First, Omnicare announced that it will acquire RxCrossroads for $235 million in cash. RxCrossroads provides support services to the pharmaceutical, medical device, and biotech industries. The company's offerings include reimbursement support, patient education, distribution, and mail-order support -- particularly for high-cost drugs to treat chronic diseases. RxCrossroads will fit into Omnicare's existing contract research organization business, allowing the company to offer clients a more complete suite of services.
Omnicare wasn't finished, though. About two hours later, the company announced that it had entered negotiations with NeighborCare
The company has been trying for more than a year to bring NeighborCare into the fold. Omnicare recently extended and increased its tender offer, but NeighborCare management (and many shareholders) still considered the bid inadequate, and NeighborCare's stock was trading above the tender offer price.
Now it appears that the two companies are discussing a cash offer of $34.75 per share -- a meaningful increase from the prior tender offer of $32 per share. It's anyone's guess whether this deal will ultimately go through, but the initial market reaction may offer hints. Omnicare's stock rose nicely after the announcement. NeighborCare's stock has traded higher, as well, but it was still below the targeted price for the two companies' potential deal.
Either way, this NeighborCare matter doesn't shed any more light on Omnicare's logic for me. The company paid five times sales -- a modest premium relative to the sector -- for RxCrossroads. However, that acquision helps to build a business segment that currently contributes only a tiny fraction of Omnicare's operating profits. Meanwhile, the company let the NeighborCare acquisition effort drag on for over a year, partly because of disagreements on the deal price.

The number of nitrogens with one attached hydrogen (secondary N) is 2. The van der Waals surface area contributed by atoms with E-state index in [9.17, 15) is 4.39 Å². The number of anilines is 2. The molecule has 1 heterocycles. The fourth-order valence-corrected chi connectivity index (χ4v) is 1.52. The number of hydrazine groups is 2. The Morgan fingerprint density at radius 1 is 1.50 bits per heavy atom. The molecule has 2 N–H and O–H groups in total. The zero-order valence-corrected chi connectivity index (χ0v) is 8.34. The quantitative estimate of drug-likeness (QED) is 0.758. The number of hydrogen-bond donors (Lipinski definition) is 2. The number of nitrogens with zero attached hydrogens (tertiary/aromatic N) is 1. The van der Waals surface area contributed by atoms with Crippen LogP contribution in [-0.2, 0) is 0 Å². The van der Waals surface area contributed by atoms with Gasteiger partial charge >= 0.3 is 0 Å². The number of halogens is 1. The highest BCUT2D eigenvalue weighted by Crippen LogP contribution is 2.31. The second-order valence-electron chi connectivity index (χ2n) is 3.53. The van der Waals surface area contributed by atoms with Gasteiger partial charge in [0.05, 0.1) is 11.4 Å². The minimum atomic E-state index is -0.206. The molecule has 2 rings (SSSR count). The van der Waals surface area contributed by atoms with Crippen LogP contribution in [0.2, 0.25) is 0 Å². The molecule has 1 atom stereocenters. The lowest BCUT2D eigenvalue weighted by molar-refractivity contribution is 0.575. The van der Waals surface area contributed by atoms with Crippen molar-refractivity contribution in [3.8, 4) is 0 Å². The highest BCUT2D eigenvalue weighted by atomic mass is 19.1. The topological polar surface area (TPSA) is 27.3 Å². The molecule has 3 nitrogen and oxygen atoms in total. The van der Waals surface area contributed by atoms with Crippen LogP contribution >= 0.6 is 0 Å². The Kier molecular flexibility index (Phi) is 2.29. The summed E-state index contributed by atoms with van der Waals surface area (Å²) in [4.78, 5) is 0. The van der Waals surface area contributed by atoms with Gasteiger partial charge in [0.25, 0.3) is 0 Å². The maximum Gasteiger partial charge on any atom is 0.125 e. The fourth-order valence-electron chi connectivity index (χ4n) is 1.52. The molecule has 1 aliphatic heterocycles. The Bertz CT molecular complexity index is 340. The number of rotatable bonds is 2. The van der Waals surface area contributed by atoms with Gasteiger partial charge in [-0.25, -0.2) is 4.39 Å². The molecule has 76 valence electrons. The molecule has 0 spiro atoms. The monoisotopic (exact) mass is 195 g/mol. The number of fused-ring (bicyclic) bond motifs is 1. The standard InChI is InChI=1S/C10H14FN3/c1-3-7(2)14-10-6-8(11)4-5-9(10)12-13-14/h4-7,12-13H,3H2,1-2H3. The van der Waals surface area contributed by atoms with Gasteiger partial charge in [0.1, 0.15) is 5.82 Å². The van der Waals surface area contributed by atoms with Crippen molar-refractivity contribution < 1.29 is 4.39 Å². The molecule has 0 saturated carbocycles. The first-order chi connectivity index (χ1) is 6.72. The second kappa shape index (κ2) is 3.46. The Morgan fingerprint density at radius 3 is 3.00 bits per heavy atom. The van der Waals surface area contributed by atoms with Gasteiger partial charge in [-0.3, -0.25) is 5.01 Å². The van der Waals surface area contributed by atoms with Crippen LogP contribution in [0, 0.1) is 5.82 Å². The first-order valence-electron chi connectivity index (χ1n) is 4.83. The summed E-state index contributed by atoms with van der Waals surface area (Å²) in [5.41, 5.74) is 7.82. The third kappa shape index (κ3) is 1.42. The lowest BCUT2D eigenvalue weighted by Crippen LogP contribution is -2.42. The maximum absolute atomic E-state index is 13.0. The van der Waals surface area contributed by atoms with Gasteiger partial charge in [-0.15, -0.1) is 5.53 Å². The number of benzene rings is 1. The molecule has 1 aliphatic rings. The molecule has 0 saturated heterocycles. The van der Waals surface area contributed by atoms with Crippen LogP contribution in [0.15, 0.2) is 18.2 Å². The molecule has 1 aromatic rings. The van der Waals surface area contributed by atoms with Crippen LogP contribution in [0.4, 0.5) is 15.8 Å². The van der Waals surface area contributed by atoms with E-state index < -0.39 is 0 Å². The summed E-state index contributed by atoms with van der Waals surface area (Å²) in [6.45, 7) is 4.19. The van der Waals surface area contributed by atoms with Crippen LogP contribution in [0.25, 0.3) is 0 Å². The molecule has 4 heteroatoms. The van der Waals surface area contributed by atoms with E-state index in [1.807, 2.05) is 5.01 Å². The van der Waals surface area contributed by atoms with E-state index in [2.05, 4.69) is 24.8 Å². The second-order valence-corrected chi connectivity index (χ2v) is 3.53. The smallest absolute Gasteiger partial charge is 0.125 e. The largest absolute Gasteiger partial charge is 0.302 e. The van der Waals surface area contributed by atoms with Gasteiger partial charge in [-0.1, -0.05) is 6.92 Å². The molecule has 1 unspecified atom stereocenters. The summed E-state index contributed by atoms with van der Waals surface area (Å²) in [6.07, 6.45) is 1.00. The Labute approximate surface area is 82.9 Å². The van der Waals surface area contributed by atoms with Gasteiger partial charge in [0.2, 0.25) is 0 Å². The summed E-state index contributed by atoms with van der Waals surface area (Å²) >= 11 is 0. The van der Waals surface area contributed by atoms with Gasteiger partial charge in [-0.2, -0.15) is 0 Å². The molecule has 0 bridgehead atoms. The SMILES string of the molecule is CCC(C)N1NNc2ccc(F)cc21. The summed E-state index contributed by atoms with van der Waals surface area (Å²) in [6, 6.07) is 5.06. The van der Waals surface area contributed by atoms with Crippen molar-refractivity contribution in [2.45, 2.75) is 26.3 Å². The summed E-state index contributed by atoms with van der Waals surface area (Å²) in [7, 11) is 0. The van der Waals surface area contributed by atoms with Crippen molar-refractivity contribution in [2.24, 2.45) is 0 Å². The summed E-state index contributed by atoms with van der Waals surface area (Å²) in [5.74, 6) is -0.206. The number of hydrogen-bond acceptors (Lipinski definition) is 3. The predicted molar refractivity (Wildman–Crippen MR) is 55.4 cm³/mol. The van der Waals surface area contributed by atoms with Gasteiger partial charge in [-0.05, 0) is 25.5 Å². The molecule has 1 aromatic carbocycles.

Pay up for a business you don't really need, but go stingy on a company that would offer good accretion and synergies? While I applaud Omnicare management for driving a hard bargain, after nearly a year of wrangling, it began to seem a touch "penny wise, pound foolish" to this Fool.
For now, Omnicare looks to me like a chess game in its opening moments. It's deploying pieces across the board, but its overall plan of attack still isn't clear. Only time will tell whether Omnicare proves a grandmaster or a patzer.
For further Omnicare Foolishness:
- Executive Compensation Evolves
- Omnicare's Grace Under Pressure
- Omnicare's Strange Buy
- Omnicare in a "Rough Patch"?
Fool contributor Stephen Simpson held no financial position in any stocks mentioned at the time of publication.